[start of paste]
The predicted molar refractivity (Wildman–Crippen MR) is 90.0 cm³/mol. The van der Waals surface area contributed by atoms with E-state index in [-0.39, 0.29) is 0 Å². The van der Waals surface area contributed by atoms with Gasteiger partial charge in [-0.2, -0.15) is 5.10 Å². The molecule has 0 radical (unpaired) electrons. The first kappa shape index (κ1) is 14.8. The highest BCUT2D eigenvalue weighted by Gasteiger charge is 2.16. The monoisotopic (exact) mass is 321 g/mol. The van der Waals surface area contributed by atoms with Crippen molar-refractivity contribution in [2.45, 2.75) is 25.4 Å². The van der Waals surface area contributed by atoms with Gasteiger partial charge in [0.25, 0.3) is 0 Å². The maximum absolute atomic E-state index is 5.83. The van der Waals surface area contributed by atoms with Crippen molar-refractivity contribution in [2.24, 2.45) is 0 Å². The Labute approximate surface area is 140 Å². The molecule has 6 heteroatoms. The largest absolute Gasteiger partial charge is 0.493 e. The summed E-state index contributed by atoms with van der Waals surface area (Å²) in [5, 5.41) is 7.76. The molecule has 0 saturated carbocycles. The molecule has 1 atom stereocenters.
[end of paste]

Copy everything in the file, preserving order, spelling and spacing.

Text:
The predicted molar refractivity (Wildman–Crippen MR) is 90.0 cm³/mol. The van der Waals surface area contributed by atoms with E-state index in [-0.39, 0.29) is 0 Å². The van der Waals surface area contributed by atoms with Gasteiger partial charge in [-0.2, -0.15) is 5.10 Å². The molecule has 0 radical (unpaired) electrons. The first kappa shape index (κ1) is 14.8. The highest BCUT2D eigenvalue weighted by Gasteiger charge is 2.16. The monoisotopic (exact) mass is 321 g/mol. The van der Waals surface area contributed by atoms with Crippen molar-refractivity contribution in [2.45, 2.75) is 25.4 Å². The van der Waals surface area contributed by atoms with Gasteiger partial charge in [0.25, 0.3) is 0 Å². The maximum absolute atomic E-state index is 5.83. The van der Waals surface area contributed by atoms with Crippen molar-refractivity contribution in [2.24, 2.45) is 0 Å². The Labute approximate surface area is 140 Å². The molecule has 6 heteroatoms. The largest absolute Gasteiger partial charge is 0.493 e. The summed E-state index contributed by atoms with van der Waals surface area (Å²) in [5, 5.41) is 7.76. The molecule has 0 saturated carbocycles. The molecule has 1 atom stereocenters.